But she’s not a human and has no clue how humans might show love or thankfulness – how could she have any clue how to respond?! If she had a reasoning brain like us, we might give her a list of tasks, prohibitions and required attitudes that would communicate the thankfulness and love she wanted to express. In our personal situation, our wonderful mutt happens to have these naturally. To us humans, infused with sin and selfishness, such an idea never even occurs.

So there we are, snatched from death row and allowed to live in the beautiful creation of our adoptive Father, cared for and loved deeply by Him, all by His choice and doing… And when given a list of tasks, prohibitions and required attitudes, we buck and complain, calling Him authoritarian and demanding, rather than thanking Him for going to such lengths to tell us how on Earth we might begin to love Him in response to all He’s done for us. Why is that?

Let’s change the question from what does God demand of me? to How can I respond to Him in a manner that expresses my love and appreciation? The question I ask makes all the difference.

Posted by: Donna Douglass | Saturday January 4, 2014


Like the riddle Samson told, Out of the eater, something to eat; out of the strong, something sweet. That was our day. Out of the heartbreak, something humorous; in the midst of calamity, something comical.

Missionary flying, like all flying, is hours, weeks, months of monotony punctuated by moments of sheer terror, great joy or at very least, intense suspense. Today was punctuation.

Just as Matti ran into our room, arms high, from the door smack to the bed, as she does every morning, Slick read a text. A man we’d met often on our trips to Angaur, father of three kids around the ages of ours, was missing from a capsized fishing boat the night before. A third man swam to shore but two and the boat were still missing.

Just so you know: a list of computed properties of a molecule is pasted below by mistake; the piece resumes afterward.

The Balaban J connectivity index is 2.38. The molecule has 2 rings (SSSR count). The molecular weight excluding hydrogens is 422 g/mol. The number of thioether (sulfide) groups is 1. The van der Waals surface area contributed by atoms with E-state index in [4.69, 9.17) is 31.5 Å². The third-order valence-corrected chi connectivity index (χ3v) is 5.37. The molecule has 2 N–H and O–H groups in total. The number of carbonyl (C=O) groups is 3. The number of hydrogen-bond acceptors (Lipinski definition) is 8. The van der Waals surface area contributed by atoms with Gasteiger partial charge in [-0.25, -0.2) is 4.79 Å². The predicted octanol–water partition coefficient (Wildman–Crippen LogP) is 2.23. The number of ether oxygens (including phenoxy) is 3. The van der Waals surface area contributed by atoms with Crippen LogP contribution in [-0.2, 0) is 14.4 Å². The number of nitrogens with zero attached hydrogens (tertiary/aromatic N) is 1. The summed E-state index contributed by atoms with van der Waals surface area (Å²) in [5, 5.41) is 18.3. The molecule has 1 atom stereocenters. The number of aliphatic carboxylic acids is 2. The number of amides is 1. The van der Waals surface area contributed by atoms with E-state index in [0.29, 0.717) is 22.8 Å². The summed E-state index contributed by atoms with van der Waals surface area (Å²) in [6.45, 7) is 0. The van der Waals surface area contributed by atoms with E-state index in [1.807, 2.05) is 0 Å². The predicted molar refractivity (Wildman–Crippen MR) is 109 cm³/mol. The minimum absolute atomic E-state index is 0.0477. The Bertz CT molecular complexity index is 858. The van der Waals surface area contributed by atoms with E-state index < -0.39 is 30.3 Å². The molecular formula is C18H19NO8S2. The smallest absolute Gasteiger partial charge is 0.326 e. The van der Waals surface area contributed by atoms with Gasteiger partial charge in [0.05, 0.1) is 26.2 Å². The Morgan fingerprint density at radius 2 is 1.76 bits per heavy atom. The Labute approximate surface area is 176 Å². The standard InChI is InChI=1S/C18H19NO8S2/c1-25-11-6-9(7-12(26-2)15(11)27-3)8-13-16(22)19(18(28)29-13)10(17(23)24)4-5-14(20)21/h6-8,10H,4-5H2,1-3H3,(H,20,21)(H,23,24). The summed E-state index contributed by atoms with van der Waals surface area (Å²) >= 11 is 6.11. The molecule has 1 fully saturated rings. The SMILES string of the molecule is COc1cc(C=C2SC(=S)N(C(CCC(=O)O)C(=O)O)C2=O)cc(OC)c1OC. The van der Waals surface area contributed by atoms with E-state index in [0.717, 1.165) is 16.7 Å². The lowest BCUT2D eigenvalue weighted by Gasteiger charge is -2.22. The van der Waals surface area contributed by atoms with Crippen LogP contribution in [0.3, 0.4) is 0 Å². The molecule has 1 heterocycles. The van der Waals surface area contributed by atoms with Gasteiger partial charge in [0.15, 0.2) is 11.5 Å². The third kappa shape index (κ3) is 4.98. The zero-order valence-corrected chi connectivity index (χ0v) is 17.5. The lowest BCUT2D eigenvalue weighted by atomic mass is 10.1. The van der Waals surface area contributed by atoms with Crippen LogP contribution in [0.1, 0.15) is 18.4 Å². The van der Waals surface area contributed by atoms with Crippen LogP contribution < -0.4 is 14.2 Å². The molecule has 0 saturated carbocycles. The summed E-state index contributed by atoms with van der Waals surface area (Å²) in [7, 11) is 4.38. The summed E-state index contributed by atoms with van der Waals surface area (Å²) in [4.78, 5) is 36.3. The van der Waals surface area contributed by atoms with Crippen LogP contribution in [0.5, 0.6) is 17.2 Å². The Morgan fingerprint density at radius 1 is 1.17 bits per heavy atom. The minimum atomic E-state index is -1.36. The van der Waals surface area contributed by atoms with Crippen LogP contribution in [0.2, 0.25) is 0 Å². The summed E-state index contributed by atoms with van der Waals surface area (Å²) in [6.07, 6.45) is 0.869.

On the second three-hour flight of scouring the deep blue a sudden commotion drew my attention to the back of the plane where two of our "eyeballs" sat. I expected them to be pointing adamantly at something in the water. Instead a mass of wriggling reddish claws filled the space above their seats. A fat, mad, foot-long sand crab apparently didn’t like his seat assignment of cardboard box in the cargo hold behind the aft seat. He’d joined our passengers, uninvited. We continued searching the seas while crustacean rode docilely in the lap of an experienced crabber, though I don’t believe it ever put on its seatbelt.

Back home, the question still haunts me. How long is long enough to look? We may have seen someone on the next pass. The boat was found. From there maybe we could have found the two missing men if only there were more time. If only darkness weren’t coming. If only we’d started out with better info. If only, if only, if only. How much have we prayed today – how much have so many people prayed? Yet at the end, the decision for life or death remains in the hand of the only One to whom it has ever belonged. And only in submitting to His ruling do we find peace in the swarming "if only’s". Will not the Creator and Judge of all the earth do right?